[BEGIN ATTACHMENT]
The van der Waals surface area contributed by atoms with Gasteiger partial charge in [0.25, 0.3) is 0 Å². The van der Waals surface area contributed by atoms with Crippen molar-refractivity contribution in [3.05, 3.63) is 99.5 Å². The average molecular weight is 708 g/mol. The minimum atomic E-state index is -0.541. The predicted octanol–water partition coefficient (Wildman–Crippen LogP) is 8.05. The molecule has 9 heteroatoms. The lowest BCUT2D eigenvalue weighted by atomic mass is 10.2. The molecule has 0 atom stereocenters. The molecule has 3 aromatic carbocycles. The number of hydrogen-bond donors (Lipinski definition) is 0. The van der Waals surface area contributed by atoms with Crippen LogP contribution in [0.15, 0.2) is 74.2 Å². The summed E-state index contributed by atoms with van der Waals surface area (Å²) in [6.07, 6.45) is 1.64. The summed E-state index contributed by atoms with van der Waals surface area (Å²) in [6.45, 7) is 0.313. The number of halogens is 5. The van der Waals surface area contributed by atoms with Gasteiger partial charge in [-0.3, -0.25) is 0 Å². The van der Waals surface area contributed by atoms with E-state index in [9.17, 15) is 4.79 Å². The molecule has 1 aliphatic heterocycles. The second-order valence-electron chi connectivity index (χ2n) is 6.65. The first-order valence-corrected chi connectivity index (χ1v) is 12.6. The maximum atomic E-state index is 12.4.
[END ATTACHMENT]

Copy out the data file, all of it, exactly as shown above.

The van der Waals surface area contributed by atoms with Gasteiger partial charge in [0.25, 0.3) is 0 Å². The van der Waals surface area contributed by atoms with Crippen molar-refractivity contribution in [3.05, 3.63) is 99.5 Å². The average molecular weight is 708 g/mol. The minimum atomic E-state index is -0.541. The predicted octanol–water partition coefficient (Wildman–Crippen LogP) is 8.05. The molecule has 9 heteroatoms. The lowest BCUT2D eigenvalue weighted by atomic mass is 10.2. The molecule has 0 atom stereocenters. The molecule has 3 aromatic carbocycles. The number of hydrogen-bond donors (Lipinski definition) is 0. The van der Waals surface area contributed by atoms with Crippen LogP contribution in [0.15, 0.2) is 74.2 Å². The summed E-state index contributed by atoms with van der Waals surface area (Å²) in [6.07, 6.45) is 1.64. The summed E-state index contributed by atoms with van der Waals surface area (Å²) in [6.45, 7) is 0.313. The number of halogens is 5. The van der Waals surface area contributed by atoms with Gasteiger partial charge in [-0.3, -0.25) is 0 Å². The van der Waals surface area contributed by atoms with E-state index in [9.17, 15) is 4.79 Å². The molecule has 1 aliphatic heterocycles. The second-order valence-electron chi connectivity index (χ2n) is 6.65. The first-order valence-corrected chi connectivity index (χ1v) is 12.6. The maximum atomic E-state index is 12.4.